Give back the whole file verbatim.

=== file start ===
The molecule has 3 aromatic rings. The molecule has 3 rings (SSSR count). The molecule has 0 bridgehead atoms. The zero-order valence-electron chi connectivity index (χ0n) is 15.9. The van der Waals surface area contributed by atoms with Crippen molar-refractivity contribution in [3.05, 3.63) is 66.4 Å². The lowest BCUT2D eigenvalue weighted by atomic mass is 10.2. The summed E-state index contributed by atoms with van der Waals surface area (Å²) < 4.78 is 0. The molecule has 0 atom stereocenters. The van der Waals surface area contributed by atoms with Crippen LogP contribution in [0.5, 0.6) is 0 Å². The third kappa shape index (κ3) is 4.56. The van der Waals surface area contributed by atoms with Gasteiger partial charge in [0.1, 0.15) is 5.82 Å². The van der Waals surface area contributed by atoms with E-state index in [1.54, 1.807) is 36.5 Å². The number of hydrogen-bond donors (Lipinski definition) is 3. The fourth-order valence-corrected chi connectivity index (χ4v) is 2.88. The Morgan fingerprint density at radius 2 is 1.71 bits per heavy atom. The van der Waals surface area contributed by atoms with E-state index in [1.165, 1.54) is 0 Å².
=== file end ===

The molecule has 3 aromatic rings. The molecule has 3 rings (SSSR count). The molecule has 0 bridgehead atoms. The zero-order valence-electron chi connectivity index (χ0n) is 15.9. The van der Waals surface area contributed by atoms with Crippen molar-refractivity contribution in [3.05, 3.63) is 66.4 Å². The lowest BCUT2D eigenvalue weighted by atomic mass is 10.2. The summed E-state index contributed by atoms with van der Waals surface area (Å²) < 4.78 is 0. The molecule has 0 atom stereocenters. The van der Waals surface area contributed by atoms with Crippen LogP contribution in [0.5, 0.6) is 0 Å². The third kappa shape index (κ3) is 4.56. The van der Waals surface area contributed by atoms with Gasteiger partial charge in [0.1, 0.15) is 5.82 Å². The van der Waals surface area contributed by atoms with E-state index in [1.54, 1.807) is 36.5 Å². The number of hydrogen-bond donors (Lipinski definition) is 3. The fourth-order valence-corrected chi connectivity index (χ4v) is 2.88. The Morgan fingerprint density at radius 2 is 1.71 bits per heavy atom. The van der Waals surface area contributed by atoms with E-state index in [1.165, 1.54) is 0 Å².